Definition of romanticize in US English:

romanticize

verb

[with object]
  • Deal with or describe in an idealized or unrealistic fashion; make (something) seem better or more appealing than it really is.

    ‘the tendency to romanticize nonindustrial societies’
    no object ‘she was romanticizing about the past’
    • ‘Nostalgia is a collective, fictionalised and romanticised view of the past, no?’
    • ‘There have been films that denied the torment of this terrible illness by romanticizing it as a form of wisdom or special insight.’
    • ‘Perhaps there is a need to safeguard traditional occupations and ways of life - not for the sake of romanticising them, but by recognising this way of life as an enterprising, security oriented strategy, and respecting it.’
    • ‘There's certainly a tendency in history to romanticize the heroics of the past.’
    • ‘We always deeply romanticized the idea of space; it was the frontier, it was about the imagination rather than the military and ownership.’
    • ‘There's a tendency, especially by Australians, to romanticise a villain.’
    • ‘Our culture simultaneously denigrates marriage and romanticizes it.’
    • ‘There's a sense in which people sort of read what they want to read in a book, but I do think that in writing the books I was really wrestling with that romanticization, and I think we all have a tendency to romanticize things.’
    • ‘But the one thing you could accuse him of is the very same criticism levelled at his hero here; a tendency to romanticise the truth.’
    • ‘It is important to continue to question these images, and construct alternatives which will rectify these negative portrayals without idealizing or romanticizing them.’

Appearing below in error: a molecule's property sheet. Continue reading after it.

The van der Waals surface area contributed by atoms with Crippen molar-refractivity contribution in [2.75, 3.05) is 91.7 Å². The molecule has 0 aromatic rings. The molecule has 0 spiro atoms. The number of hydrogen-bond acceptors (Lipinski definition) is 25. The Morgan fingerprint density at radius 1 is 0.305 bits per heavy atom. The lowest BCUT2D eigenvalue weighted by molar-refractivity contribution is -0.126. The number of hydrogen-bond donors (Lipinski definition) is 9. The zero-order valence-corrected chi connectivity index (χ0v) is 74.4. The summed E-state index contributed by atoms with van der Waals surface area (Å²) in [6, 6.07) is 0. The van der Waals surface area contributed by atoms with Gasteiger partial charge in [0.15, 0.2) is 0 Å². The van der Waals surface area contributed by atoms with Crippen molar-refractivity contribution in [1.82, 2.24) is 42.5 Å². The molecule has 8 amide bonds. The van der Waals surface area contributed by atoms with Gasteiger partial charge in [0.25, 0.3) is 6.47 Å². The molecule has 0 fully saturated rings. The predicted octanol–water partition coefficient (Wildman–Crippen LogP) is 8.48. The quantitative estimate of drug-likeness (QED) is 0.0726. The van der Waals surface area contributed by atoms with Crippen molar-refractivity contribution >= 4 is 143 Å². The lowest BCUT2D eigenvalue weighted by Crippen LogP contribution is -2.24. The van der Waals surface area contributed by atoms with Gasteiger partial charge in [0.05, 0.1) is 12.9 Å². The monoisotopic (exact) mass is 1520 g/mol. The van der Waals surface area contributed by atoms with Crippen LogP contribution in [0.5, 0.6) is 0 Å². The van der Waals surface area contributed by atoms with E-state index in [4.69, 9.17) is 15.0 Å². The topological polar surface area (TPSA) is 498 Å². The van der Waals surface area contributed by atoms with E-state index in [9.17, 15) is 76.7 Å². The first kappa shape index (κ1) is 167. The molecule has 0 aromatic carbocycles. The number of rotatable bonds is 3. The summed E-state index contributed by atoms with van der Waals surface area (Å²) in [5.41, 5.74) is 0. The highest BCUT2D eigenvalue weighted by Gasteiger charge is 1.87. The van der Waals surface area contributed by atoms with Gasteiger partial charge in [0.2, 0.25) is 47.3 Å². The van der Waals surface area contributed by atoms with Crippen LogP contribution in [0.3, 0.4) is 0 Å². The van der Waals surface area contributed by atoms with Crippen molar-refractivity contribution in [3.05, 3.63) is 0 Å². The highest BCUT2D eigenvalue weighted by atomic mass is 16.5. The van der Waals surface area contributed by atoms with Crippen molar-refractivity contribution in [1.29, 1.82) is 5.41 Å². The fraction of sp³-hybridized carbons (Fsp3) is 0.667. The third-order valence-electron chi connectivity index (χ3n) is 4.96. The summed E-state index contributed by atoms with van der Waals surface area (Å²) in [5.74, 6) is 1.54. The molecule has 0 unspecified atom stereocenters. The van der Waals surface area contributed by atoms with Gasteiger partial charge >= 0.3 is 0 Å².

• ‘On the whole, the production, and to some extent the play itself, romanticizes the lot of the factory workers in a bewildering way.’
    • ‘However, I still found myself drawn to the book: an aspect of the historical thriller that I have come to love is the way it romanticises the scholar.’
    • ‘So much of the writing in the eighties about cocaine and drug abuse managed to romanticize its effects.’
    • ‘I think you are perhaps romanticizing the nature of science.’
    • ‘He has been praised for the strength and command of his early and late nature poetry, for his ability to animate a landscape free of any romanticized sentimentality, and for the scope of his mythic enterprise.’
    • ‘I've got news for people who long for the good ol’ days of marriage - you're romanticizing it.’
    • ‘I do not mean to romanticize the life of an at-home parent: many find it isolating and stressful.’
    • ‘The older popular image of Canadian youth portrayed in historical dramas, for example, tended to romanticize the turn-of-the-century myth that situated white Canadians in a pristine, rural landscape.’
    • ‘This is natural, of course; the tendency to romanticize relationships, the fear of being alone trumping truthful remembrances of paranoia and neuroticism, is one of the cuter things humans do.’
    • ‘Such practical problems in communal ownership are often overlooked by environmentalists who romanticise communal ownership.’
    ennoble, exalt, elevate, lift up, add dignity to, dignify, add lustre to, add distinction to, enhance, increase, augment, promote, boost
    View synonyms

Pronunciation

romanticize

/rōˈman(t)əˌsīz//roʊˈmæn(t)əˌsaɪz/